I’m an electronics engineer with a passion for digital and embedded microprocessors. I’m not certain that any of us consider ourselves normal engineers or that our routes to get here are typical. However, I certainly know that my route of getting into electronics at a very young age is definitely different.
I became interested in geeky stuff when I was less than ten years old. I remember being given a toy wind up clock that you could open the back of and pull all the gears out and then put it back together to make it work. I was always interested in how and why stuff worked and in the 70’s, there was no kids TV on early, only Open University programs. I would be playing on the floor while Dad watched men in odd jackets talking about calculating the curve of a cord. This all sunk into a six year old and was not long before I started repeating what I’d heard.
At the time my Dad was a TV salesman / repairman so when our TV stopped working it would end up on the kitchen table with the back off. The view when you’re only 4 feet tall of glowing valves and the warm smell an old TV set gives off is a kind of mystical magic and I just looked on in wonder.
In 1981 as the first NASA shuttle took off we got our first computer – A ZX81 by Sinclair. This was fantastic for me, as now I had something that would respond to being given commands, draw pictures and play games; a year later with a ZX Spectrum I was soon writing my own stuff and finding out how the hardware and logic of a Kempston Joystick worked. By then Dad was working from home doing TV and HiFi repairs and I got to fix computers and help people with them…all by the age of 12!
It was then I had a dream of being a service engineer that could fly into space and repair spaceships. Years later people repaired the Hubble telescope while it was still in space! OK, I may have never got off the ground but I went to college and got my Higher National Certificate (HNC) in electronics. I never did a HND (degree instead of certificate) or went to university to extend my education. Instead, I started work at the ground floor hand soldering PCBs and making wire looms. Within four years I had moved into design and was designing analytical equipment.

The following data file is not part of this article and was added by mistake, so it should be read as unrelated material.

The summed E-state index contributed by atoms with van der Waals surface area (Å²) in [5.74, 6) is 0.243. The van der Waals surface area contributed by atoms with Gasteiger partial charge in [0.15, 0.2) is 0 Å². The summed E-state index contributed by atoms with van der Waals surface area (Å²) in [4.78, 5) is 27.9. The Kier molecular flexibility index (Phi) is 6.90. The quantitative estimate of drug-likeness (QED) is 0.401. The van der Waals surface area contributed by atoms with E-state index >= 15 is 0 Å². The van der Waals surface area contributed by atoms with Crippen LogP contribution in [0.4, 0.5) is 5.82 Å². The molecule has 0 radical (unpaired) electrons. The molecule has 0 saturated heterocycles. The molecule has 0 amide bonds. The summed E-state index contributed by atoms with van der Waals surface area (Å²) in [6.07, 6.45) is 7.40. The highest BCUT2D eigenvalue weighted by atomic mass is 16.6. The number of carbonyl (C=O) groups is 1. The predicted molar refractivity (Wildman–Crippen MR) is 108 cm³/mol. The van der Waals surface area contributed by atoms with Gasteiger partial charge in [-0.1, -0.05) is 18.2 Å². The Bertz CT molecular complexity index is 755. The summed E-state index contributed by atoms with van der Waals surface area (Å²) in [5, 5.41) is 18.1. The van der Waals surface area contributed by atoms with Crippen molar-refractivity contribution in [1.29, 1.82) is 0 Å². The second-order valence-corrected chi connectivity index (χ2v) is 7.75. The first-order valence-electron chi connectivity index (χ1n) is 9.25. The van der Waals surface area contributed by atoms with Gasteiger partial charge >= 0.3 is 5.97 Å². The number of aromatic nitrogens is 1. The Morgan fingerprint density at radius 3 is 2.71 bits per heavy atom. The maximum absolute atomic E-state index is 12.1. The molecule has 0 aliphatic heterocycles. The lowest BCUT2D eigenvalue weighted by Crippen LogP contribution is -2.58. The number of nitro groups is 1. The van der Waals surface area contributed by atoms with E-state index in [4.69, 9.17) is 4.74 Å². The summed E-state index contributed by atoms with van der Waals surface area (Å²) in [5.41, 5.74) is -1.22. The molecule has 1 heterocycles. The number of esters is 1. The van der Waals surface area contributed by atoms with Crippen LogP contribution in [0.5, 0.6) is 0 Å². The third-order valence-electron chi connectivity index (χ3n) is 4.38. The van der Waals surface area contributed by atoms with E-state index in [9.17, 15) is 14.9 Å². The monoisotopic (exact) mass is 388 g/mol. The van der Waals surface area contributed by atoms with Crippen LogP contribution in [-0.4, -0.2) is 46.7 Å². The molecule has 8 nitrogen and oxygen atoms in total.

In the years that have passed I have worked on supermarket checkout scales, Engine Control Units for World Rally cars and Formula One. I’ve work in large and small companies and met some truly inspirational engineers along the way. Lucky for me I have had years of on the job learning and exposure to some dreadful projects that just went on for years when they should have never started.
This year I turn 40 and when looking back on my career and how I became an engineer I realize one thing: When I left college and got my first design role I had believed I was an engineer. However, years later I still aspire to be better and greater at my job. I hope that one day I can inspire others to enter and enjoy electronics as much as I still do. To get that same excitement of seeing an LED flash from a 555 timer years later — despite all the pain and problems that go with the job. I may never have a Ph.D. or get a cEng but I know that being an engineer is not just about passing an exam, nor is it a way or life, but more importantly it is a way of thinking.